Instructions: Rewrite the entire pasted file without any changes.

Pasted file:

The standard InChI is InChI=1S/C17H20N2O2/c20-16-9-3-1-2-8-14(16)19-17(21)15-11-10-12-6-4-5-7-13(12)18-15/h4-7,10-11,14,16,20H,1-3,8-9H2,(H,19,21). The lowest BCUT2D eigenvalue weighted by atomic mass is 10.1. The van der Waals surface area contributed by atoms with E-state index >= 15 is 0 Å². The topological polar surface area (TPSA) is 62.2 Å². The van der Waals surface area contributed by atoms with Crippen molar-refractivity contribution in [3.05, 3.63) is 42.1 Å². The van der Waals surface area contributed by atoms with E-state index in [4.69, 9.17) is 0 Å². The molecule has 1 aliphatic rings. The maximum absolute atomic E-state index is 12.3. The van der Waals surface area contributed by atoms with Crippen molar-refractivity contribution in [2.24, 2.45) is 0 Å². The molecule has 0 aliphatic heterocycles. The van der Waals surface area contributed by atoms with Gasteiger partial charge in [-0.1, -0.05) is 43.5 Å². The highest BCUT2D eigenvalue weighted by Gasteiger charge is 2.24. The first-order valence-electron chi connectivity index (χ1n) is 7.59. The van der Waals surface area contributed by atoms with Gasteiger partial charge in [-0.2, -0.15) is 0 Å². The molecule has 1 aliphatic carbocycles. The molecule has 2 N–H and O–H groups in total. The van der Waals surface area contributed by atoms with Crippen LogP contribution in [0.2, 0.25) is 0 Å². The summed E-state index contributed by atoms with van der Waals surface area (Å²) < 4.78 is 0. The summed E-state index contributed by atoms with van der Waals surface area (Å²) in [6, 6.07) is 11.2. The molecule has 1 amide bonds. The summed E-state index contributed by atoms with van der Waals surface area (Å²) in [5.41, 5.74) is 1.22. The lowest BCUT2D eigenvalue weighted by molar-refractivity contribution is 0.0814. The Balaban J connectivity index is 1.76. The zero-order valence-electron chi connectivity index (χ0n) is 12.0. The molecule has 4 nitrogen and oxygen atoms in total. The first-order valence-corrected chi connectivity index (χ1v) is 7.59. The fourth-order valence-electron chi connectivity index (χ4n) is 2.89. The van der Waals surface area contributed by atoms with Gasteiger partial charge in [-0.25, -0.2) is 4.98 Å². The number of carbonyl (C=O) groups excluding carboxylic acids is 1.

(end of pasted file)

The standard InChI is InChI=1S/C17H20N2O2/c20-16-9-3-1-2-8-14(16)19-17(21)15-11-10-12-6-4-5-7-13(12)18-15/h4-7,10-11,14,16,20H,1-3,8-9H2,(H,19,21). The lowest BCUT2D eigenvalue weighted by atomic mass is 10.1. The van der Waals surface area contributed by atoms with E-state index >= 15 is 0 Å². The topological polar surface area (TPSA) is 62.2 Å². The van der Waals surface area contributed by atoms with Crippen molar-refractivity contribution in [3.05, 3.63) is 42.1 Å². The van der Waals surface area contributed by atoms with E-state index in [4.69, 9.17) is 0 Å². The molecule has 1 aliphatic rings. The maximum absolute atomic E-state index is 12.3. The van der Waals surface area contributed by atoms with Crippen molar-refractivity contribution in [2.24, 2.45) is 0 Å². The molecule has 0 aliphatic heterocycles. The van der Waals surface area contributed by atoms with Gasteiger partial charge in [-0.1, -0.05) is 43.5 Å². The highest BCUT2D eigenvalue weighted by Gasteiger charge is 2.24. The first-order valence-electron chi connectivity index (χ1n) is 7.59. The van der Waals surface area contributed by atoms with Gasteiger partial charge in [-0.2, -0.15) is 0 Å². The molecule has 1 aliphatic carbocycles. The molecule has 2 N–H and O–H groups in total. The van der Waals surface area contributed by atoms with Crippen LogP contribution in [0.2, 0.25) is 0 Å². The summed E-state index contributed by atoms with van der Waals surface area (Å²) < 4.78 is 0. The summed E-state index contributed by atoms with van der Waals surface area (Å²) in [6, 6.07) is 11.2. The molecule has 1 amide bonds. The summed E-state index contributed by atoms with van der Waals surface area (Å²) in [5.41, 5.74) is 1.22. The lowest BCUT2D eigenvalue weighted by molar-refractivity contribution is 0.0814. The Balaban J connectivity index is 1.76. The zero-order valence-electron chi connectivity index (χ0n) is 12.0. The molecule has 4 nitrogen and oxygen atoms in total. The first-order valence-corrected chi connectivity index (χ1v) is 7.59. The fourth-order valence-electron chi connectivity index (χ4n) is 2.89. The van der Waals surface area contributed by atoms with Gasteiger partial charge in [-0.25, -0.2) is 4.98 Å². The number of carbonyl (C=O) groups excluding carboxylic acids is 1.